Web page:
Payette was plagued by two shin stress fractures and tendonitis in her knees during her time at RBS. She returned to the U.S. the following year to attend American Ballet Theatre’s summer program as a national training scholarship student. Shortly after, she attended company class at The Washington Ballet by recommendation of her mentor, Rebecca Wright, and was asked to join its studio company. She became an apprentice last season and a full company member in September 2007. Payette now recalls her competition years as a time of growth. “I don’t think competitions are about competition all the time,” she says. “It’s about your personal growth as a dancer, to be able to get up that courage to actually be onstage and be objectively looked at by ballet legends. It definitely helped me to come out of my shell and to have confidence onstage.”

As a professional, Payette has been able to employ those polished performing skills onstage. One of Payette’s memorable moments with the company early on was performing in Christopher Wheeldon’s Morphoses. “That was the first time I think that I was onstage and I really felt like I was a real dancer, a real ballerina,” she says. And when another dancer was injured in rehearsal, Payette was thrust into the spotlight to perform a challenging pas de deux peppered with speedy turns, leaps and throws in Septime Webre’s Juanita y Alicia. “We had two days to get this pas de deux together before we got onstage,” she says. “That was a defining moment when I felt I was strong enough to keep up.”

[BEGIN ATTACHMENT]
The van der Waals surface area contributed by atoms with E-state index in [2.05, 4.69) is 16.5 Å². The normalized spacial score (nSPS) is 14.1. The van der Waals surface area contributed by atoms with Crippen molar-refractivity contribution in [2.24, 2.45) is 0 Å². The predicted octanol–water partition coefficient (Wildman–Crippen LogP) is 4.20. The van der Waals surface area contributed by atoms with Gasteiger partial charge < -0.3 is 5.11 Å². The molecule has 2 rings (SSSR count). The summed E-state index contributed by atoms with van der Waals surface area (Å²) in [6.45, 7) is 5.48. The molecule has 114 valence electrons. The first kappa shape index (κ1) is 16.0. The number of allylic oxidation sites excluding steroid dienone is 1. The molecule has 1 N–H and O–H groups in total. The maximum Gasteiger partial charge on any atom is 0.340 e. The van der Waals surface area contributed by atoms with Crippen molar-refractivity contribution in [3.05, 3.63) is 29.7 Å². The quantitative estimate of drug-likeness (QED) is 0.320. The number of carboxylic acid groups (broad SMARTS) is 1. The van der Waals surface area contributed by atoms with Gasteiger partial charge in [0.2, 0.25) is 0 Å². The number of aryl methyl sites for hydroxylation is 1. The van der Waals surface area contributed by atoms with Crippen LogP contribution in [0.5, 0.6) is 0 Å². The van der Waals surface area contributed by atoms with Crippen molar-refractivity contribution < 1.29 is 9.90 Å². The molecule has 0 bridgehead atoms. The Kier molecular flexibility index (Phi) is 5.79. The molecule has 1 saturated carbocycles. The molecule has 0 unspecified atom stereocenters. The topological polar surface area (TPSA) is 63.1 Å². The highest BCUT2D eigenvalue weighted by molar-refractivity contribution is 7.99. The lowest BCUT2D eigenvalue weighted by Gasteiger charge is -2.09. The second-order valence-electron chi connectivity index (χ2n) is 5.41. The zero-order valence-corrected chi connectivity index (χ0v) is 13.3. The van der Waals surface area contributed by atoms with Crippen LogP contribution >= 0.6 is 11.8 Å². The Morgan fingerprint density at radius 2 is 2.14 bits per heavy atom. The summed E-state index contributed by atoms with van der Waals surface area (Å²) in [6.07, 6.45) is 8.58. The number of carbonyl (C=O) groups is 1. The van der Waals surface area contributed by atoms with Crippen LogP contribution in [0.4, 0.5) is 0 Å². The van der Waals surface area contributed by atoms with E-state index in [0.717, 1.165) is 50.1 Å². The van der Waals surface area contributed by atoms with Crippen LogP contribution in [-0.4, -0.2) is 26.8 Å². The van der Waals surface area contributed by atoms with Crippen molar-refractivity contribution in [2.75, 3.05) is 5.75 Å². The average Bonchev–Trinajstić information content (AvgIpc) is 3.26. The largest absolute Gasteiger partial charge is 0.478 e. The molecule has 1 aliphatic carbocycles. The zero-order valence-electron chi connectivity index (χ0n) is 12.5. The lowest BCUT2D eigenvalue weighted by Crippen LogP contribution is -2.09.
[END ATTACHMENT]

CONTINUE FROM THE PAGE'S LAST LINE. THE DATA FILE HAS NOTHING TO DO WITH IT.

Phillips not only took the men’s gold medal at YAGP in 2002, but he also won first place at the USA IBC and Prague International Ballet Competition later the same year. After graduating from North Carolina School of the Arts in 2003, he sent videos and resumés to several companies. A few months later, San Francisco Ballet Artistic Director Helgi Tomasson offered him a contract, sight unseen. At age 17, he headed across the country and spent four years dancing in the corps. Looking for more stage time and the freedom to accept outside guesting gigs, Phillips made the move to MCB under the direction of Edward Villella, who, ironically, had offered Phillips a contract back in 2003 after he had already accepted his position at SFB. Since joining the company in June 2007 as a soloist, he has been coached by Villella in Balanchine’s challenging Tarantella and has accepted a few guest artist opportunities that continue to come his way.